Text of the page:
Word 2013 For Dummies
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Page formatting in Word 2013 starts with the size of the page, which is normally the size of the paper you’re printing on. Page and paper are similar concepts, but in Word you can do more with a page than just print on it.

How to set page size

When Word starts out, it assumes that your document is destined to be printed on a sheet of paper and that the paper will be the standard size for your region, such as 8–1/2-by-11 inches in the United States and the A4 size just about everywhere else.

As the computer user, you have every right to disagree with Word and choose a different page size for your document, and you’re not limited to the standard paper sizes, either.

To set the page size, obey these steps:

  1. Click the Page Layout tab on the Ribbon.

  2. In the Page Setup group, click the Size button.

    The Size button icon is shown in the margin.

    Clicking the Size button displays the Paper Size menu, stocked with a vast assortment of sheets of paper of different sizes.

  3. Choose a page size from the list.

    For example, if you want to print on that tall, legal-size paper, choose Legal from the list.

Your entire document is updated to reflect the new page size, from first page to last. Well, that is, unless you split your document into sections. Then the page size change is reflected only for the current section.

  • To select a size not shown on the menu (refer to Step 3), choose the More Paper Sizes command, found at the bottom of the Size menu. You can then manually set the page size by using the Paper tab in the Page Setup dialog box.

  • Word dutifully sets your document to any paper size imaginable, but can your printer handle that paper size? If you’re only publishing the document electronically, page size is no big deal. But if you want to print a document, ensure that the printer can handle whatever paper size you chose.

How to set orientation (landscape or portrait)

Word assumes that you want your document’s text to print from left to right on a page that’s taller than it is wide. That’s what it considers normal. It’s also called portrait orientation because the page is presented vertically, like a portrait.

Word can also be told to print longways, or in landscape orientation. To perform this trick, follow these steps:

  1. Click the Page Layout tab on the Ribbon.

  2. Click the Orientation button to see its menu.

    The Orientation button is illustrated in the margin. It has two items on its menu: Portrait and Landscape.

  3. Choose Landscape.

Word shifts the orientation for every page in your document. This doesn't mean that the text is sideways, but rather that the text prints wide on a page.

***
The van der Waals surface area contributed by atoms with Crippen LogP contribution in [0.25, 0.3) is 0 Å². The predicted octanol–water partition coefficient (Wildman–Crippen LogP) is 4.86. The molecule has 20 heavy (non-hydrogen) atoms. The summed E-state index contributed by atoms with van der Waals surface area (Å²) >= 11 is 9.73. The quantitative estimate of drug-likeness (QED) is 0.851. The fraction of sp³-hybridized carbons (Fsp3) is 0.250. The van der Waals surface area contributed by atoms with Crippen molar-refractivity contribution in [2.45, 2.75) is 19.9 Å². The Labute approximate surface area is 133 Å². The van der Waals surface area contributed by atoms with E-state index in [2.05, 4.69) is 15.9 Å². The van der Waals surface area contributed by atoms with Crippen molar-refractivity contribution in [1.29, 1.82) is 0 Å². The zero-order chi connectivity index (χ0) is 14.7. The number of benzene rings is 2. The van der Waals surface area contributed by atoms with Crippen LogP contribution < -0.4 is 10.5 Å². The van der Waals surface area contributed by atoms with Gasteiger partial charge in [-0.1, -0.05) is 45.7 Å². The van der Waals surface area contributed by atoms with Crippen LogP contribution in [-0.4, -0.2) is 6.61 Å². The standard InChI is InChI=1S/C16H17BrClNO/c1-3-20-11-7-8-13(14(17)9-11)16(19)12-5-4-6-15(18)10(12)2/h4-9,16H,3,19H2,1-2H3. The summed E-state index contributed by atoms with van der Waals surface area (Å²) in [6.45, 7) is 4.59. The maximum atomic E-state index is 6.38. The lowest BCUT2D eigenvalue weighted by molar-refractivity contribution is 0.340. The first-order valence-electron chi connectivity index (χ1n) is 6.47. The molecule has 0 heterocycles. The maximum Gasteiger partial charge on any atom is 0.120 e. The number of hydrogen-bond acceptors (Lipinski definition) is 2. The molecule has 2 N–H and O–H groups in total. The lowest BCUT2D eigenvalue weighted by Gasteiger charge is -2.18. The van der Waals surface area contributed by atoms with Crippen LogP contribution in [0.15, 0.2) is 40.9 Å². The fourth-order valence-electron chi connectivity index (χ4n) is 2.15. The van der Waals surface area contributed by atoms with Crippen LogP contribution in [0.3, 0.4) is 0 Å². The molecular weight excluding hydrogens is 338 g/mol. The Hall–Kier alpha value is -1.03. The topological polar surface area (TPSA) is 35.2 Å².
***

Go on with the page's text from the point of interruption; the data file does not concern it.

To change the pages back, choose Portrait in Step 3.

  • Changing the page orientation may require you to adjust the document’s margins.

  • Page-orientation changes affect the entire document unless you split your document into sections. In this case, the change applies to only the current section.

  • Make the decision to have your document in landscape orientation before you do any extensive formatting. This orientation affects your paragraphs and other "lower-level" formatting, so you should have it done first, before you start composing text.

  • Scientists who study such things have determined that human reading speed slows drastically when people must scan a long line of text, which happens when you use Landscape orientation. Reserve landscape orientation for printing lists, graphics, and tables for which normal paper is too narrow.

  • Landscape printing is ideal for using multiple columns of text.

  • If you just want sideways text without turning the page, use a text box.

How to configure the page margins

Every page has margins. They provide the air around your document — that inch or so of breathing space that sets off the text from the rest of the page. As with other things in Word, these margins can be adjusted, fooled, cajoled, or otherwise obsessed over.

Word automatically sets page margins at 1 inch from every edge of the page. Most English teachers and book editors want margins of this size because these people love to scribble in margins. In Word, you can adjust the margins to suit any fussy professional.

To change the margins, obey these steps:

  1. Click the Page Layout tab on the Ribbon.

  2. Click the Margins button.

    It’s found in the Page Setup group and shown in the margin.

    Clicking the Margins button displays a menu full of common margin options.

  3. Pluck a proper margin from the list.

The new margins affect all pages in your document — unless you split your document into sections, in which case the changes apply to only the current section.

The choices available on the Margins menu list settings for the top, left, bottom, and right margins. Yes, all four settings are changed at one time. When you want to set specific margins, choose the Custom Margins item from the bottom of the menu. Use the Margins tab in the Page Setup dialog box to set specific margins.

  • The margins set by using the Margins button menu format a page.

  • The orange stars appearing on the Margin menu's icons represent popular or recent margin choices you've made.

  • Keep in mind that most printers cannot print on the outside half inch of a piece of paper — top, bottom, left, or right. This space is an absolute margin; although you can tell Word to set a margin of 0 inches right and 0 inches left, text still doesn't print there. Instead, choose a minimum of 0.5 inches for the left and right margins.

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